The wonderfully vibrant Rainbow lorikeet, Trichoglossus moluccanus, is a species of true parrot from the Psittaculidae family which consists of 196 species divided into 54 genera. Trichoglossus are a genera of lorikeets distributed through the Australasian region. Some Rainbow lorikeets previously considered subspecies are now generally seen as separate species, so the Rainbow lorikeet now includes just two subspecies instead of six or seven.
An exceptionally colourful bird, the Rainbow lorikeet is aptly named courtesy of its rich multi-coloured plumage. The bird has a blue or mauve head, a blue belly with an orange red neck and breast and green wings, tail and back. The feathers are bright and vivid, typical of other similarly colourful true parrots. The tail feather is longer than average for lorikeets.
Both males and females look very much alike. They measure around 25 to 30 cm (9.8 to 11.8 in) long and have a compact and slender build similar to other lorikeets as well as the Indian ringneck parakeet and Alexandrine parakeet.
Rainbow Lorikeet in flight
Rainbow lorikeets rarely grow beyond 25 to 30 cm (9.8 to 11.8 in) in length, but their 46cm (18in) wingspan is considerable for a bird of that length.
Rainbow lorikeets are compact and slender and weigh just 75 to 150 grams (2.6 to 4.2 oz).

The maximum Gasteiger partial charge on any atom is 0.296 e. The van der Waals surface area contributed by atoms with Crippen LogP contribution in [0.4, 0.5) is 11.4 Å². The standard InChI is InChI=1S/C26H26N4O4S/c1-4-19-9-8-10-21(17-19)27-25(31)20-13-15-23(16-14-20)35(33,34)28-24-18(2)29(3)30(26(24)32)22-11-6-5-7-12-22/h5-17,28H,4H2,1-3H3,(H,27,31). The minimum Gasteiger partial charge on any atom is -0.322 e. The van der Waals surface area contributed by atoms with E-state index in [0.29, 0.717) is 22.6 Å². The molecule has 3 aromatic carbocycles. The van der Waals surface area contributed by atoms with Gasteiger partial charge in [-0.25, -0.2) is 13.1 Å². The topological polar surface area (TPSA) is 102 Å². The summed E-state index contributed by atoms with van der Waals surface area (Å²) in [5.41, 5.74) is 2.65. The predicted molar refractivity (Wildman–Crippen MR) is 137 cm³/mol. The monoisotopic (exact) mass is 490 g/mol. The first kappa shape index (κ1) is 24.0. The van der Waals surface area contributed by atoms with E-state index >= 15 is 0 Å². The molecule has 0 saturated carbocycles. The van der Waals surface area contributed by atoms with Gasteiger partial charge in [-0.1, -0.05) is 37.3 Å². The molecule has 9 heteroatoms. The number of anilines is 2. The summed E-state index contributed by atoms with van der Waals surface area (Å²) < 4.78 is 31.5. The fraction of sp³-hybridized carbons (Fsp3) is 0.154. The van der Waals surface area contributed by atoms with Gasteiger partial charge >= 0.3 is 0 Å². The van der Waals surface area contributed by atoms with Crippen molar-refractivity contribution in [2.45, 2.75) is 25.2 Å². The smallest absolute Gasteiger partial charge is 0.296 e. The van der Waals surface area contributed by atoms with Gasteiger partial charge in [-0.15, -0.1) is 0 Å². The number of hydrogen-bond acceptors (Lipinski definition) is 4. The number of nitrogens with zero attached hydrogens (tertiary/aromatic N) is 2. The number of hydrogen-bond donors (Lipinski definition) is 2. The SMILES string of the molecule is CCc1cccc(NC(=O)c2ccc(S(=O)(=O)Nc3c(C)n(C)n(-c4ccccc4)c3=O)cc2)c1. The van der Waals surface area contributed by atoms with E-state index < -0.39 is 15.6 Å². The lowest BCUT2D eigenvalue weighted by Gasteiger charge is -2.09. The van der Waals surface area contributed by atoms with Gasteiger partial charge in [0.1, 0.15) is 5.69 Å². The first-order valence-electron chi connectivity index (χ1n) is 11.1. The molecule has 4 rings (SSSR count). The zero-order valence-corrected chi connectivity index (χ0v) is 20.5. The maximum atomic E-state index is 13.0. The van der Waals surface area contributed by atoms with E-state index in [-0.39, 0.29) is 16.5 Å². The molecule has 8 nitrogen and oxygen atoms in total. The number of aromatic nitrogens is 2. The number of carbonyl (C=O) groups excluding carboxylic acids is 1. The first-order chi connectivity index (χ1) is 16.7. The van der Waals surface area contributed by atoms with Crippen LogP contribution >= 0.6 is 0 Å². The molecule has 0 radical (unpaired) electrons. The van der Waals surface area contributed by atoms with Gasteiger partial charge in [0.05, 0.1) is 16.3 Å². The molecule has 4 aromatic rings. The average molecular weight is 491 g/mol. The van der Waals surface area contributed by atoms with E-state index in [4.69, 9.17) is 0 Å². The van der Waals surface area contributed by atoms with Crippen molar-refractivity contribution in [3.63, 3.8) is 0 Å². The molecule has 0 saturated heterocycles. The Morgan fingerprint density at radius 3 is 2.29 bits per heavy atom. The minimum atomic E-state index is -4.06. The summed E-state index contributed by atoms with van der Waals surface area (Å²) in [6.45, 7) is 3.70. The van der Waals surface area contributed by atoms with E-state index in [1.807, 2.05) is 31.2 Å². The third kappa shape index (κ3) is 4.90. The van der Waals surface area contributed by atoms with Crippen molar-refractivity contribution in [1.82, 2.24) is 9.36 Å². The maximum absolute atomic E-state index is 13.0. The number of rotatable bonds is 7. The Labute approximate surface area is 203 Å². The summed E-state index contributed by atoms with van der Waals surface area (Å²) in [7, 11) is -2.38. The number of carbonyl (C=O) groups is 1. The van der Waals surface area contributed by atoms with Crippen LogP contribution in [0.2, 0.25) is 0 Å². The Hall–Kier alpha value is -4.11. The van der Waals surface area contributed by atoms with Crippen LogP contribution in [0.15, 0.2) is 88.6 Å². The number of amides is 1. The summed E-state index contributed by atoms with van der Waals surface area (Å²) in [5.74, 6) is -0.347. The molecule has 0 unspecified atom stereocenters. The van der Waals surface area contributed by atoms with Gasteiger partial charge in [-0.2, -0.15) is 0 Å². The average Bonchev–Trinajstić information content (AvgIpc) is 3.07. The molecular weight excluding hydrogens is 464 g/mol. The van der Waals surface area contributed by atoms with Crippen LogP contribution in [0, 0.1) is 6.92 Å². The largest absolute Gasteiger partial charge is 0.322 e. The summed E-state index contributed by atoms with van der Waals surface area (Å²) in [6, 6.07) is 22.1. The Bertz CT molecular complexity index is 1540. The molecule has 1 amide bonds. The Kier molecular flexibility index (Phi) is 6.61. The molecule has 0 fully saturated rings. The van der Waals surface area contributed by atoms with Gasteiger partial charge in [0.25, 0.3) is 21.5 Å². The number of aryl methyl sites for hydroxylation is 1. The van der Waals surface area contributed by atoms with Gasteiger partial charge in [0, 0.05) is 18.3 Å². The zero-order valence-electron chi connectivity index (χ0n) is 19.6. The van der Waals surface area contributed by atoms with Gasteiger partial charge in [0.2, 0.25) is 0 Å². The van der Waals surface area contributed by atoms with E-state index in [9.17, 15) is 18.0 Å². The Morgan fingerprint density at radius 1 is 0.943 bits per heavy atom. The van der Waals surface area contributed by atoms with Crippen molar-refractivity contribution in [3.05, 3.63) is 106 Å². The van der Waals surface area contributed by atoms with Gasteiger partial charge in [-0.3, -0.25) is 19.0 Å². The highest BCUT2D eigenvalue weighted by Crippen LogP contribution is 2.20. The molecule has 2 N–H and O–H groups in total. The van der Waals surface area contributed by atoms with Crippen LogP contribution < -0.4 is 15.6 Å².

The scientific name of the Rainbow lorikeet is Trichoglossus moluccanus and there are two subspecies; Trichoglossus moluccanus septentrionalis and Trichoglossus moluccanus moluccanus.
Other lorikeets that were once considered subspecies of the Rainbow lorikeet are now considered their own species including the Red-collared lorikeet, scarlet-breasted lorikeet, marigold lorikeet and Flores lorikeet.
A pair of Rainbow Lorikeets perched on a branch
Rainbow lorikeets, like many other lorikeets and parakeets, are prone to becoming territorial and aggressive, both towards the same species and others.
The territorial behaviour of Rainbow lorikeets is typically driven by food and nesting competition - they’ve even been observed to forcibly remove the nestlings of other parrots from their nests.
Rainbow lorikeets display many sociable and gregarious behaviours too, though, and will often flock together in pairs with Rainbow lorikeets and other arboreal species. They generally remain peaceful and sociable until they have to compete over food or nesting areas. Acts of aggression are usually minor.
Rainbow lorikeets live for around 20 to 30 years, or perhaps even longer when kept in captivity. This is about average for smaller parrots, whilst larger parrots like Macaws can live for over 100 years.
Rainbow Lorikeet perched on a tree branch
Rainbow lorikeets are currently defined as a species of least concern, which means their populations are plentiful and not under immediate danger. Throughout the eastern Australian seaboard, the Rainbow lorikeet is a common site with a population estimated at around 5 million.
Rainbow lorikeet populations as well as other lorikeet species are decreasing, but they remain in the bracket of least concern.
Rainbow lorikeets generally consume soft, sweet foods such as fruits, berries, buds, nectar and flower buds. They are well-equipped for consuming nectar and pollen, particularly from Eucalyptus, Banksia, Hibiscus and coconut plants.